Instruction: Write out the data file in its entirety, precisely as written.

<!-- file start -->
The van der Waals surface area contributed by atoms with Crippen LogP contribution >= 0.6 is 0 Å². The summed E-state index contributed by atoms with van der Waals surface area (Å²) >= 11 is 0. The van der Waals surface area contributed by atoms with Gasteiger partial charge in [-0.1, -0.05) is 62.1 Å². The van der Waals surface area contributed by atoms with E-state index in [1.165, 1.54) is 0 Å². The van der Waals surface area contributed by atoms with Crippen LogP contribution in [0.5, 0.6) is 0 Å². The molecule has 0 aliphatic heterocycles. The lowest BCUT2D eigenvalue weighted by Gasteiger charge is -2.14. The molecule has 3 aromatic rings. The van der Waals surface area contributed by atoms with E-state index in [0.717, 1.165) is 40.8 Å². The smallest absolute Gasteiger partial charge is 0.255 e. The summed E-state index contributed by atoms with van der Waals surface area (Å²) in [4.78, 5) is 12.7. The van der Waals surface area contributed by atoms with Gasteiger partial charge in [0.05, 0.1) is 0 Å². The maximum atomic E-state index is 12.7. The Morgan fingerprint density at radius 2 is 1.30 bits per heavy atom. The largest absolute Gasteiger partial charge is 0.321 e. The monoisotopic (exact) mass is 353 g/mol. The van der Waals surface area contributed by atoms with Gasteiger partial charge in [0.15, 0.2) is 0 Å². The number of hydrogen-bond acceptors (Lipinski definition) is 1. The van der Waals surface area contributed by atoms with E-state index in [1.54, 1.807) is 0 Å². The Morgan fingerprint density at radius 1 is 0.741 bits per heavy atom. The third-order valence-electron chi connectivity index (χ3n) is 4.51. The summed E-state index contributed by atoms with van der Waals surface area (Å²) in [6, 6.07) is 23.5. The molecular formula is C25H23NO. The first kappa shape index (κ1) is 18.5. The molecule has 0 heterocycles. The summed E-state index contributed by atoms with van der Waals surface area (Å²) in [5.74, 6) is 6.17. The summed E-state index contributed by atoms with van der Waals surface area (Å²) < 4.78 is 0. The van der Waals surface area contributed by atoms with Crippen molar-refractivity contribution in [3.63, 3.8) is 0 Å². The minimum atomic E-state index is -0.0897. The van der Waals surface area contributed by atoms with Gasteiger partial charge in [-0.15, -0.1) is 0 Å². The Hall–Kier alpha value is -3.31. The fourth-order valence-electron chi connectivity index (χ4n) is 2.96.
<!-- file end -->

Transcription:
The van der Waals surface area contributed by atoms with Crippen LogP contribution >= 0.6 is 0 Å². The summed E-state index contributed by atoms with van der Waals surface area (Å²) >= 11 is 0. The van der Waals surface area contributed by atoms with Gasteiger partial charge in [-0.1, -0.05) is 62.1 Å². The van der Waals surface area contributed by atoms with E-state index in [1.165, 1.54) is 0 Å². The van der Waals surface area contributed by atoms with Crippen LogP contribution in [0.5, 0.6) is 0 Å². The molecule has 0 aliphatic heterocycles. The lowest BCUT2D eigenvalue weighted by Gasteiger charge is -2.14. The molecule has 3 aromatic rings. The van der Waals surface area contributed by atoms with E-state index in [0.717, 1.165) is 40.8 Å². The smallest absolute Gasteiger partial charge is 0.255 e. The summed E-state index contributed by atoms with van der Waals surface area (Å²) in [4.78, 5) is 12.7. The van der Waals surface area contributed by atoms with Gasteiger partial charge in [0.05, 0.1) is 0 Å². The maximum atomic E-state index is 12.7. The Morgan fingerprint density at radius 2 is 1.30 bits per heavy atom. The largest absolute Gasteiger partial charge is 0.321 e. The monoisotopic (exact) mass is 353 g/mol. The van der Waals surface area contributed by atoms with Gasteiger partial charge in [0.15, 0.2) is 0 Å². The number of hydrogen-bond acceptors (Lipinski definition) is 1. The van der Waals surface area contributed by atoms with E-state index in [1.54, 1.807) is 0 Å². The Morgan fingerprint density at radius 1 is 0.741 bits per heavy atom. The third-order valence-electron chi connectivity index (χ3n) is 4.51. The summed E-state index contributed by atoms with van der Waals surface area (Å²) in [6, 6.07) is 23.5. The molecular formula is C25H23NO. The first kappa shape index (κ1) is 18.5. The molecule has 0 heterocycles. The summed E-state index contributed by atoms with van der Waals surface area (Å²) in [5.74, 6) is 6.17. The summed E-state index contributed by atoms with van der Waals surface area (Å²) < 4.78 is 0. The van der Waals surface area contributed by atoms with Crippen molar-refractivity contribution in [3.63, 3.8) is 0 Å². The minimum atomic E-state index is -0.0897. The van der Waals surface area contributed by atoms with Gasteiger partial charge in [-0.15, -0.1) is 0 Å². The Hall–Kier alpha value is -3.31. The fourth-order valence-electron chi connectivity index (χ4n) is 2.96.